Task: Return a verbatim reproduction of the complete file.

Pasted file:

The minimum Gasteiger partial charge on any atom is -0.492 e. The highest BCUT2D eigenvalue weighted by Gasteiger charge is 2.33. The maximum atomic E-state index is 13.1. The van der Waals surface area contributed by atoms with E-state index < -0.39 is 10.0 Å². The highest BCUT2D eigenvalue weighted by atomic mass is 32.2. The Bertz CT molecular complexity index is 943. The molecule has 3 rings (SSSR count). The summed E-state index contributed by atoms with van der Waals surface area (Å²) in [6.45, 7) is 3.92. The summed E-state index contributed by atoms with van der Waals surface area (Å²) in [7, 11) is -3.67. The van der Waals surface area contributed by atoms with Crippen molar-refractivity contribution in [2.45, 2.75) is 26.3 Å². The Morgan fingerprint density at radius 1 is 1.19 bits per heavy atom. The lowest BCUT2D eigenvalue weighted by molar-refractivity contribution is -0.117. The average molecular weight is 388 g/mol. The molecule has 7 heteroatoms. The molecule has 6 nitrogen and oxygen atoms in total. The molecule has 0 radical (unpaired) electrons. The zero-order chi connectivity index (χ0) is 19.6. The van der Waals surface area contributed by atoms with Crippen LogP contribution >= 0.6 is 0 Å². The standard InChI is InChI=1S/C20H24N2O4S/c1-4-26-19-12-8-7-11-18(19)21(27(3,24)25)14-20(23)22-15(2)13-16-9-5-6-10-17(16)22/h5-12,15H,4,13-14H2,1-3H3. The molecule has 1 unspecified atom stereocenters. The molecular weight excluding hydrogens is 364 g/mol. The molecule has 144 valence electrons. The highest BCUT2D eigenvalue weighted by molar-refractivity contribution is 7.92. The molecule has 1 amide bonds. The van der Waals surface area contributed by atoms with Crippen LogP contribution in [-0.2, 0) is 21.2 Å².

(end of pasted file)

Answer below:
The minimum Gasteiger partial charge on any atom is -0.492 e. The highest BCUT2D eigenvalue weighted by Gasteiger charge is 2.33. The maximum atomic E-state index is 13.1. The van der Waals surface area contributed by atoms with E-state index < -0.39 is 10.0 Å². The highest BCUT2D eigenvalue weighted by atomic mass is 32.2. The Bertz CT molecular complexity index is 943. The molecule has 3 rings (SSSR count). The summed E-state index contributed by atoms with van der Waals surface area (Å²) in [6.45, 7) is 3.92. The summed E-state index contributed by atoms with van der Waals surface area (Å²) in [7, 11) is -3.67. The van der Waals surface area contributed by atoms with Crippen molar-refractivity contribution in [2.45, 2.75) is 26.3 Å². The Morgan fingerprint density at radius 1 is 1.19 bits per heavy atom. The lowest BCUT2D eigenvalue weighted by molar-refractivity contribution is -0.117. The average molecular weight is 388 g/mol. The molecule has 7 heteroatoms. The molecule has 6 nitrogen and oxygen atoms in total. The molecule has 0 radical (unpaired) electrons. The zero-order chi connectivity index (χ0) is 19.6. The van der Waals surface area contributed by atoms with Crippen LogP contribution >= 0.6 is 0 Å². The standard InChI is InChI=1S/C20H24N2O4S/c1-4-26-19-12-8-7-11-18(19)21(27(3,24)25)14-20(23)22-15(2)13-16-9-5-6-10-17(16)22/h5-12,15H,4,13-14H2,1-3H3. The molecule has 1 unspecified atom stereocenters. The molecular weight excluding hydrogens is 364 g/mol. The molecule has 144 valence electrons. The highest BCUT2D eigenvalue weighted by molar-refractivity contribution is 7.92. The molecule has 1 amide bonds. The van der Waals surface area contributed by atoms with Crippen LogP contribution in [-0.2, 0) is 21.2 Å².